This post is in no way meant to brag; it’s meant to provide insight into quick social media growth.
In the last eight months, I’ve gained about 42,000 followers, and people always ask me how I did it. So I’m here to break down the things I did which ultimately gained me a following (specifically on Twitter).
Let’s start with some analytics and break down followers gained and top tweets.
This was the first month I gained a lot of followers. I attribute this to my top tweet of the month getting liked or retweeted by someone with a following.
This was my biggest month in terms of gaining a following. With 9.4k followers gained, my top tweet this month was a SQL parody/Christmas picture I posted. And while the nearly 20k likes on this tweet got me a lot of traffic, it also got me some unwanted attention.
April was a big month for gaining followers. I gained over 7,000. This was largely in part to a stupid tweet I posted about wearing headphones without listening to music, simply to ignore other humans. I will never understand the Internet.
June was a huge follower-gaining month with nearly 7,000 new followers, and I attribute this primarily to my most liked tweet which received over 6,000 likes.
It turns out that tweeting about how great CSS is is a popular way to get a few likes. Who knew 2,900 others also enjoy Cascading Style Sheets?
And ending the year-long journey we return to September, where my top tweet had over 8,000 likes. I gained a notable follower, Smashing Magazine, who I must say I fangirled over a bit. And I gave my first live-coding conference talk in Amsterdam, leading me to an additional 3,500 followers.
In one year, I had gained 65,559 followers.
So now that we've explored the follower breakdown, let's take a look at some of the things I did to gain a following.
I want to note that follower count, by no means, should have an effect on your self-worth. And while I had quick growth, it often takes years for people to gain a following. So please take these tips with a grain of salt.
The biggest piece of advice I got from my co-worker Kahlil Lechelt was to post consistently, even if no one is listening. In general, people don't get popular overnight; it takes time. The more you post, the bigger your backlog of content becomes. And people enjoy following others with large amounts of content.
I try my hardest to respond to every message I receive and to interact with people. This has proved invaluable. People want to know that you're listening to them. When I have a positive interaction with someone in the community, I tend to value their tweets just a little bit more.
I try to tweet things that are relevant to all, and I don't always sugarcoat everything. I'm not sure why more developers aren't vocal about failing a job interview, or struggling with impostor syndrome. These issues affect nearly all developers and talking openly about how it affects me has greatly impacted my following.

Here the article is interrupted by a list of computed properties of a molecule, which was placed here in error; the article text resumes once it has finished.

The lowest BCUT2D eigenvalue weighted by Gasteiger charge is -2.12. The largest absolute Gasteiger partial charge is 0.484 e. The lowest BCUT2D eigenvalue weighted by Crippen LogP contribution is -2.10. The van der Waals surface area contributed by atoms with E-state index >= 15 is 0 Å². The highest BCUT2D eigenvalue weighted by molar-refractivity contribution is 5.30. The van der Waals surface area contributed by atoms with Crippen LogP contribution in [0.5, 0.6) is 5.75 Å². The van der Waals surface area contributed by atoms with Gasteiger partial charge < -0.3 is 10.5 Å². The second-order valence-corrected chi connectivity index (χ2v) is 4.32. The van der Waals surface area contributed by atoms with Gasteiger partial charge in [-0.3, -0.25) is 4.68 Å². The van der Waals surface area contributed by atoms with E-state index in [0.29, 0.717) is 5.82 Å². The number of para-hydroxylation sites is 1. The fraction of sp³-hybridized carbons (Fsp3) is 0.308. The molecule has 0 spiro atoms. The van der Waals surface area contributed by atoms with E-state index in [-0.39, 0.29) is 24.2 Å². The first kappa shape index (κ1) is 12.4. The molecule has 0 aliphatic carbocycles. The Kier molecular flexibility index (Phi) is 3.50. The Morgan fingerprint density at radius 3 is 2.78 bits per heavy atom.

You should never try to be someone you're not (in person or online). If you get popular from posting things that don't reflect who you are, you gained popularity for the wrong reasons.
I firmly believe that you should create the content that interests you. Whether that's through blogging or making video tutorials, find the platform and the topics which interest you. If you don't enjoy writing or speaking about the topics you create, no one will enjoy reading it. And just because a topic has been blogged about previously doesn't mean you shouldn't create content in that subject area. People learn in all different ways; perhaps your content will reach a developer who was previously struggling in that area.
I've seen several tweets that set goals to reach a certain number of followers, yet I urge people to not focus on the numbers and instead focus on the quality of the followers you receive. If you're always chasing numbers, you'll never be happy (whether that's with weight loss or follower count). Focus on the meaningful interactions you have through social media platforms.
While I am totally in awe of the growth I've achieved on Twitter, it's not without its drawbacks. If your goal is to grow your follower base, please be aware that it's not all rainbows and butterflies. Below are some of the issues I struggle with each day.
I spend a vast amount of time interacting with the community (upwards of 4 hours a day). It can often feel like a full-time job. And this takes a toll on my mental health. It also means that I spend less time doing other things such as exercising, writing blogs, and reading.
Gaining a following increases the amount of negativity and rude comments you'll receive. This is something I struggle with. I am a people pleaser that hates conflict. I'm still learning to deal with the negativity.
I love creating content, but recently I've been feeling pressure to push as much content out as I can. Yet as a result, the quality can suffer, as well as my mental health. Learning to prioritize is something I struggle with each and every day.
Gaining a following is an amazing feeling. To know that there are 42,000 people out there reading my content is simultaneously terrifying and thrilling. If your goal is to gain a following, I hope these tips helped. But remember whether you have 20 followers or 10,000, you should never sacrifice your mental health or values.
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